Two calves currently resident in the Sound are suffering the impacts of serious entanglements.
One-year-old Booly and her mother Tippy live in the Sound. Booly was first seen with a discarded fishing line entangling her left pectoral in early August 2013. When she was photographed, the damage indicated that Booly has been entangled for several weeks. There is a possibility that as she grows the line may sever her fin.
For Mottle’s calf, who is less than a year old and has yet to be named, the story is even more dire. The local calf was first seen with a long fishing line entangling around his dorsal fin (and most likely his whole body) in late August 2013. Again, the presence of seagrass and the damage to his dorsal fin indicate that the calf has been entangled for several weeks.
Murdoch University postdoctoral fellow Hugh Finn, who heads the Coastal and Estuarine Dolphin Project with fellow Murdoch and Curtin University researchers, said between 1996 and 2003 about seven instances of entanglements had been reported.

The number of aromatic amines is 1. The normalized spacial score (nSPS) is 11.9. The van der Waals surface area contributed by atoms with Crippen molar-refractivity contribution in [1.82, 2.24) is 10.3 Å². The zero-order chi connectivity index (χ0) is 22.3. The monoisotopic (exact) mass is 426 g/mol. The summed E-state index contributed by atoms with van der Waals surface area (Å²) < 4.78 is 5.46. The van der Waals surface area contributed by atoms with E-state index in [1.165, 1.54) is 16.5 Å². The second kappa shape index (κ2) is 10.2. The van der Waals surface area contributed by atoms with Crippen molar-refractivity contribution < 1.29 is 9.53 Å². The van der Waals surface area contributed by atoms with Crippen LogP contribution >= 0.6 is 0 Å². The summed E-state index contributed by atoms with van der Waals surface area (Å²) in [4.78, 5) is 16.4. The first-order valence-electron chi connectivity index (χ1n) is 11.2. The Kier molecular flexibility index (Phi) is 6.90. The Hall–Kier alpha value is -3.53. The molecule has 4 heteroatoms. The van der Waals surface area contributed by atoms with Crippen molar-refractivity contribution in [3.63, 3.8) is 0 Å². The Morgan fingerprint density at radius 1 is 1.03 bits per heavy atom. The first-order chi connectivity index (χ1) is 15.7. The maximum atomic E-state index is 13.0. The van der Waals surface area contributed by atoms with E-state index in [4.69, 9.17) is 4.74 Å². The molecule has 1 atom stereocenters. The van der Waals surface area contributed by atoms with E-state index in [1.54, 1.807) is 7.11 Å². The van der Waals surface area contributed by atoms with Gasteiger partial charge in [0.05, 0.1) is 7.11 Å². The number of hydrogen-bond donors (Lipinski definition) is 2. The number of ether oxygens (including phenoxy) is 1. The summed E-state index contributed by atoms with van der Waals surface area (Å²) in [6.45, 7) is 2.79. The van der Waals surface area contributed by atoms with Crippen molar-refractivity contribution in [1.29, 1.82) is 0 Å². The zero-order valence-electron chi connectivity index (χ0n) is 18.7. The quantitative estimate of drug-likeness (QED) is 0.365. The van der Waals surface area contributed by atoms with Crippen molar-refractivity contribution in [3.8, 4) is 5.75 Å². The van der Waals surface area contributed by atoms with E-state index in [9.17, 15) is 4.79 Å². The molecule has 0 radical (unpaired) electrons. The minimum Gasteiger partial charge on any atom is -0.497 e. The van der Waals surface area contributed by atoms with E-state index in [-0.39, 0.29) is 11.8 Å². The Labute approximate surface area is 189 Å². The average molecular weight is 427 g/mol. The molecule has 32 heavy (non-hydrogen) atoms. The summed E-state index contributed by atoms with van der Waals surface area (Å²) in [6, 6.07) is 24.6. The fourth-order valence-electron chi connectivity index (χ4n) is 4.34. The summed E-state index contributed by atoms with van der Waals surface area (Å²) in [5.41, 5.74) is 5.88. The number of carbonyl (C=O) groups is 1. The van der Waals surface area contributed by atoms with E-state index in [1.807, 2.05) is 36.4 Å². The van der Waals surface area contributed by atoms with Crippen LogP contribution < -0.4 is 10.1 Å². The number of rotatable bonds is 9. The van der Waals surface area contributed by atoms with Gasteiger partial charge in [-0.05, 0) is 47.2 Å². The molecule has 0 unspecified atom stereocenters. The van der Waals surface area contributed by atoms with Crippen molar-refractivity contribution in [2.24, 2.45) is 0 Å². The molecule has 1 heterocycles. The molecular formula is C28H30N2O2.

‘It’s not a new issue,’ he said.
‘But it’s the main impact on the dolphins.
‘It often is (fatal).
‘(Line) just keeps cutting through the tissue which potentially leads to amputated fins, and it’s a constant source of pain and risk of infection.
‘Calves are particularly susceptible.’
Concerns are also held for 40-something-year-old dolphin Fingers, another resident of Cockburn Sound, who regularly begs in the sound and has entangled tail flukes. Dr Finn said his condition was continuing to get worse. It is understood he has not been seen for several weeks.
Dr Finn said feeding dolphins – which is illegal – made them more susceptible to becoming entangled, being struck by propellers and disrupted (and in cases like that of Fingers, almost totally destroyed) their wild behaviours.
‘We’re really trying to encourage people to be careful to never discard fishing line or net, and use biodegradable lines,’ he said.